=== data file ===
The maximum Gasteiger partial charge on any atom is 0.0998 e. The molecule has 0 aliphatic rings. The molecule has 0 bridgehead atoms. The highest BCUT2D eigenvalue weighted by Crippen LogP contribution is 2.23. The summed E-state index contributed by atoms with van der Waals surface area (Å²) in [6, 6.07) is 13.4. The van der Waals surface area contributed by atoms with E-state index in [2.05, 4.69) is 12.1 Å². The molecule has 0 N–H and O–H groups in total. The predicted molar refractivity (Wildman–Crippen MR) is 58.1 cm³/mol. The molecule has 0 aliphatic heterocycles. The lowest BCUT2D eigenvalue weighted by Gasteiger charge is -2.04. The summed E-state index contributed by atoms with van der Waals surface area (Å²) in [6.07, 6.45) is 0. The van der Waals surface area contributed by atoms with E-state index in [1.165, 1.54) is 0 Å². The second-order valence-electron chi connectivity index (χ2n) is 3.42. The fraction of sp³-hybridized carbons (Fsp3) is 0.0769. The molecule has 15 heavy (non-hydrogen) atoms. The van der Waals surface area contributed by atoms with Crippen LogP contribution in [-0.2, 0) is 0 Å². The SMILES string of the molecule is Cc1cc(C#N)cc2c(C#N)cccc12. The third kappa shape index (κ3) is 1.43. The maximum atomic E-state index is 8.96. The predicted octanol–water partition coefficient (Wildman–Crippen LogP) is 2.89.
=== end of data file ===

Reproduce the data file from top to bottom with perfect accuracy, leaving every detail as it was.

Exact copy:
The maximum Gasteiger partial charge on any atom is 0.0998 e. The molecule has 0 aliphatic rings. The molecule has 0 bridgehead atoms. The highest BCUT2D eigenvalue weighted by Crippen LogP contribution is 2.23. The summed E-state index contributed by atoms with van der Waals surface area (Å²) in [6, 6.07) is 13.4. The van der Waals surface area contributed by atoms with E-state index in [2.05, 4.69) is 12.1 Å². The molecule has 0 N–H and O–H groups in total. The predicted molar refractivity (Wildman–Crippen MR) is 58.1 cm³/mol. The molecule has 0 aliphatic heterocycles. The lowest BCUT2D eigenvalue weighted by Gasteiger charge is -2.04. The summed E-state index contributed by atoms with van der Waals surface area (Å²) in [6.07, 6.45) is 0. The van der Waals surface area contributed by atoms with E-state index in [1.165, 1.54) is 0 Å². The second-order valence-electron chi connectivity index (χ2n) is 3.42. The fraction of sp³-hybridized carbons (Fsp3) is 0.0769. The molecule has 15 heavy (non-hydrogen) atoms. The van der Waals surface area contributed by atoms with Crippen LogP contribution in [-0.2, 0) is 0 Å². The SMILES string of the molecule is Cc1cc(C#N)cc2c(C#N)cccc12. The third kappa shape index (κ3) is 1.43. The maximum atomic E-state index is 8.96. The predicted octanol–water partition coefficient (Wildman–Crippen LogP) is 2.89.